The Gavox Aurora’s unique Soprod mecatronic movement has more functions packed into it than most collections have in total. It’s like have a full featured digital watch, with the styling and motion we love from analogue. Let’s go through each and what they do (be sure to watch the video review as well):
This is the base position. Here, you have the time via the hour and minute hands and date via the hand at 9. You’ll notice that the index at 9 has 31 marks on it for the date. The first important thing about this mode is that it’s essentially a power save mode. The battery life of the Aurora is an impressive 4-7 years. Even at its shortest length, it’s longer than most time only quartz watches. The battery is only drained when the motors are in operation to move the hands. So, by having nothing in constant motion, there is little draw.
The second important function is that in this mode you can adjust the time to accommodate changing timezones with ease. Simply pull out the crown, and then use the pushers to advance the hour and minute hands separately. The time here is based on the time that is set in the UTC mode (which we’ll get to), so rather than set the time by the minute, you can jump in 15 minute increments or in full hour increments. This is handy when traveling in certain parts of the world where timezones change less than an hour. When you enter set mode, you’ll see that the date hand switches to a 24-hr hand in order to indicate am/pm.
One can jump back to this mode quickly by pushing and holding the crown button down at any time.
This mode is simply the time with active seconds. The hand at 9 becomes a retrograde seconds, ticking up to 30, and then back from 30 – 0. This is very cool, as there is a logic to counting down the second half of the minute. You’ll notice also that the seconds and minutes are actually linked on this watch, so when the hand reaches 0, the minutes jump.
UTC is essentially your reference time. When you pull out the crown, you can adjust by the minute. So, perhaps you set it to GMT, or to your home, and then use “home” for local time. In this mode, the 9 hand shows 24-hr time. Also in this mode you are able to calibrate the watch hands if they are not lining up. To do this, one pushes and holds both pushers until the hands zero out. Then you use the top pusher to adjust the hands by small amounts, and the bottom pusher to change which hand you are calibrating. This is a necessary function for the watch to have, and one you wish all quartz watches could have as their second hands tend to get off the mark. That said, I found that even with calibrating, the hour and minute hands never perfectly lined up, jumping over the mark ever so slightly.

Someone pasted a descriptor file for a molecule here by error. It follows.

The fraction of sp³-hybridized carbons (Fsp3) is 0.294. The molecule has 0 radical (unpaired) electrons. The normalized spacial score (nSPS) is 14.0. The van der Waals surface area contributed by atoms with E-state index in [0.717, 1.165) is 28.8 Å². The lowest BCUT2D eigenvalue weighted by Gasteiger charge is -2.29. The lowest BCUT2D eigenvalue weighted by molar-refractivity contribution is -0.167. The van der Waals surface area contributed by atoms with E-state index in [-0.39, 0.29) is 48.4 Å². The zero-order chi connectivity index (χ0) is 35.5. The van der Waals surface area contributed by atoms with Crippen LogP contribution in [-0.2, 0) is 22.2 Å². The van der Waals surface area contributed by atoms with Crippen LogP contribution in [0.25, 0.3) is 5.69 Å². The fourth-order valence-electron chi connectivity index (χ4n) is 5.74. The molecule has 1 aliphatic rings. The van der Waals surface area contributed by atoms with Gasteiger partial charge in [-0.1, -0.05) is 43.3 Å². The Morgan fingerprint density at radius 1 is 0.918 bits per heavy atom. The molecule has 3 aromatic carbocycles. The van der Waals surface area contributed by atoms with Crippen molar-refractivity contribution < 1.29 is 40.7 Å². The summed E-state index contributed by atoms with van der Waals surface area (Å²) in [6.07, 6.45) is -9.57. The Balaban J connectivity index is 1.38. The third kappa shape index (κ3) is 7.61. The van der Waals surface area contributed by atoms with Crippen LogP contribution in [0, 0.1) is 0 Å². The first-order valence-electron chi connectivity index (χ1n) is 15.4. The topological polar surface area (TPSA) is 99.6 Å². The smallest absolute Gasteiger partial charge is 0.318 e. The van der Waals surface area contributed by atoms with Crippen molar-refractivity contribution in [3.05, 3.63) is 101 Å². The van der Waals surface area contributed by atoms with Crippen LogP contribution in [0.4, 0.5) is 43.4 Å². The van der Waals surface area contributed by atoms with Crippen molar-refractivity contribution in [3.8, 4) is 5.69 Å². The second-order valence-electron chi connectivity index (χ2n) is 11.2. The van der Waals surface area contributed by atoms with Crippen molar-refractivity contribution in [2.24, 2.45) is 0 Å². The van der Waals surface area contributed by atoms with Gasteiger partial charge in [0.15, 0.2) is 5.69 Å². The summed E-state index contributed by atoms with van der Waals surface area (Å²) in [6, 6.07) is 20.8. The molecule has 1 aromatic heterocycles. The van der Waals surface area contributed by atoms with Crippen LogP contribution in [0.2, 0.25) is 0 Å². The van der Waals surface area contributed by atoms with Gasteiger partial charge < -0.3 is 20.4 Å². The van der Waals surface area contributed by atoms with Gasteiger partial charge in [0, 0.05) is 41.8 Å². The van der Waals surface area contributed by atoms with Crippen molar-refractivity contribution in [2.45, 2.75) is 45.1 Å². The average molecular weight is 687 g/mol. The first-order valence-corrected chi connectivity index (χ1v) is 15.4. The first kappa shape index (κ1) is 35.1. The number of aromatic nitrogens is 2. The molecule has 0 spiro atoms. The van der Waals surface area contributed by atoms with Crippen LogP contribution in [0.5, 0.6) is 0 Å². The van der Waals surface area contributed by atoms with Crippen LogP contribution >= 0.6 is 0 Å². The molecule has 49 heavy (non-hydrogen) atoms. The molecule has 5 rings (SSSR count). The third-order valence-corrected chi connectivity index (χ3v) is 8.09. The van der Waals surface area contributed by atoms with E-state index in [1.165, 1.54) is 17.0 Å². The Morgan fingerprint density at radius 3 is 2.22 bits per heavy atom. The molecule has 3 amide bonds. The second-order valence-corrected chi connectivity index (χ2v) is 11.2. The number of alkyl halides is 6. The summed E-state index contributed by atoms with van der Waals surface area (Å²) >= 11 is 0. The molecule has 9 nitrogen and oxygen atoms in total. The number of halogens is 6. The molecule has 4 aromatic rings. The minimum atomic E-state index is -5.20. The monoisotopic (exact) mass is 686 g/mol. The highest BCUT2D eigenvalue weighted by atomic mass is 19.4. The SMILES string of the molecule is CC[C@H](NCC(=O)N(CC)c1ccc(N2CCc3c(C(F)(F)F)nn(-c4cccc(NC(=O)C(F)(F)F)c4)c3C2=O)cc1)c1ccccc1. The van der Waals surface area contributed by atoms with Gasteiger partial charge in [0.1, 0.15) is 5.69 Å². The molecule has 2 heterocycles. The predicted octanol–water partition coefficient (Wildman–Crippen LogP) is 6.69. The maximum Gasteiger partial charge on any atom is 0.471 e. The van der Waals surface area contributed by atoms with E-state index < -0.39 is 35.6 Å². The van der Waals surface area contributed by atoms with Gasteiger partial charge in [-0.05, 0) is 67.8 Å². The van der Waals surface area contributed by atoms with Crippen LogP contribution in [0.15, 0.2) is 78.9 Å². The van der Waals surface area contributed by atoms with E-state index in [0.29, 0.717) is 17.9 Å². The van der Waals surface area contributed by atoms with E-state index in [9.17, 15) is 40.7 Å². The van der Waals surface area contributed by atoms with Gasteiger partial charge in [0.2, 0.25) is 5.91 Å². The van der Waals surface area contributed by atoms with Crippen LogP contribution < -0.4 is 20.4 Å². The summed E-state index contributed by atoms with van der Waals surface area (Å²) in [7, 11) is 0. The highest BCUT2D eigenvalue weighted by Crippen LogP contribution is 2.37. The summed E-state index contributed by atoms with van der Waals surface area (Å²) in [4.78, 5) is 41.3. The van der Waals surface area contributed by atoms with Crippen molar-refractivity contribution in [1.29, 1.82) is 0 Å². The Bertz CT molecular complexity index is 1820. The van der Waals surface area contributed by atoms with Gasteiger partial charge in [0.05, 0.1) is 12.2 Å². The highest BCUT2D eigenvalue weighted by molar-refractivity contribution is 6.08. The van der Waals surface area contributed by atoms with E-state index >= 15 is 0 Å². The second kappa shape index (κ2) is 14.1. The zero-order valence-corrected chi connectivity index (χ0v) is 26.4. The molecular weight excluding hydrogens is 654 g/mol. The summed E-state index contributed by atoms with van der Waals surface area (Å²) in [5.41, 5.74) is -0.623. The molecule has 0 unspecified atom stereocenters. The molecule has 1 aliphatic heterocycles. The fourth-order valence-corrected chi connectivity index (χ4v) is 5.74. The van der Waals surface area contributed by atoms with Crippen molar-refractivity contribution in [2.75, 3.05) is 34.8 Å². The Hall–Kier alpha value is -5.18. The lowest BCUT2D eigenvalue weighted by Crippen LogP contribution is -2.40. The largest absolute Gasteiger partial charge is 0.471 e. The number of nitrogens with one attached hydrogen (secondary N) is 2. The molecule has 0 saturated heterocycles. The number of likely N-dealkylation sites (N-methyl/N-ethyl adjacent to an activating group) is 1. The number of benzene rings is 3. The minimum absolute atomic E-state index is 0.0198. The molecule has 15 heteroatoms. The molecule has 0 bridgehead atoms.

This is where things get a bit more unique. TMR stands for timer. When you enter this mode the hour, minute and sub-dial hands all go to zero. Since it’s a timer, you first need to set how long you wish to time for. So, you pull out the crown and then use the top pusher to set the minutes and the bottom pusher to set the hours. Should you have previously set a time, it will be stored there and pulling the crown out will re-zero the hands. You can set it to a total of 31:59. In this mode, the hour hand actually indicated the minutes, the sub-dial hand the hours and the minute hand the seconds (makes sense in person).
When you start the timer, you’re in for a treat. The minute hand will start to tick away counter-clockwise! It’s very cool to watch, and I believe quite unique. When the timer is done counting down, you’re in for another show. In order to indicate that the time is up, the hour and minute hand will spin around the dial in opposite directions to get your attention. Should you have started your timer and then gone back to home, it keeps counting, the hands will flutter their as well. I think this is very cool, but I do wish it was tied to a vibration as well… This still requires you to look at it, and there are many circumstances in which you simply wont notice it.
This is the chronograph mode, which also has some cool tricks. Once again, the hands will zero out, hour and minute going to 12 and the sub-dial going to 0. You then operate it as you you would any other chronograph; starting it with the top pusher, pausing it the same, and resetting it with the bottom pusher. Some cool things to start: the minute hand once again counts the seconds, while the hour hand counts the minutes. Yup, that means it’s a central-minutes chronograph! It also counts a full 60-minutes. The elapsed hours are then counted on the sub-dial at 9, up to 31 hours, 59 minutes.
Another cool function is split time, which is achieved by pressing the lower pusher when the chronograph is running. The best function, however, is the psuedo-flyback action. When running, if you push and hold the top pusher, the hands will reset, and when you let go, immediately start back up. This is great as a fast reset, but also could be a more responsive way to start timing. The action of pressing and releasing quickly seems like it takes more time and coordination than just letting go… I’m talking fractions of a second, but still.
The name is pretty clear, but it doesn’t tell you that it has a perpetual calendar. In this mode, the sub-dial indicates the date, the hour hand points to one of the days written in gray on the dial. The minute hand then points to one of the months printed on the chapter ring. As mentioned before, there are four full years represented on the chapter ring, which is used to indicate leap year. If the hand is pointing to a month in the last year (which is in white rather than gray), then it is a leap year.
The last mode tells you the time plus the moon phase. The phase is indicated on the sub-dial, which has little waxing and waning moons in gray, with a full moon dead center in white. Not the most useful of the functions, but does give the watch a very well rounded assortment of modes.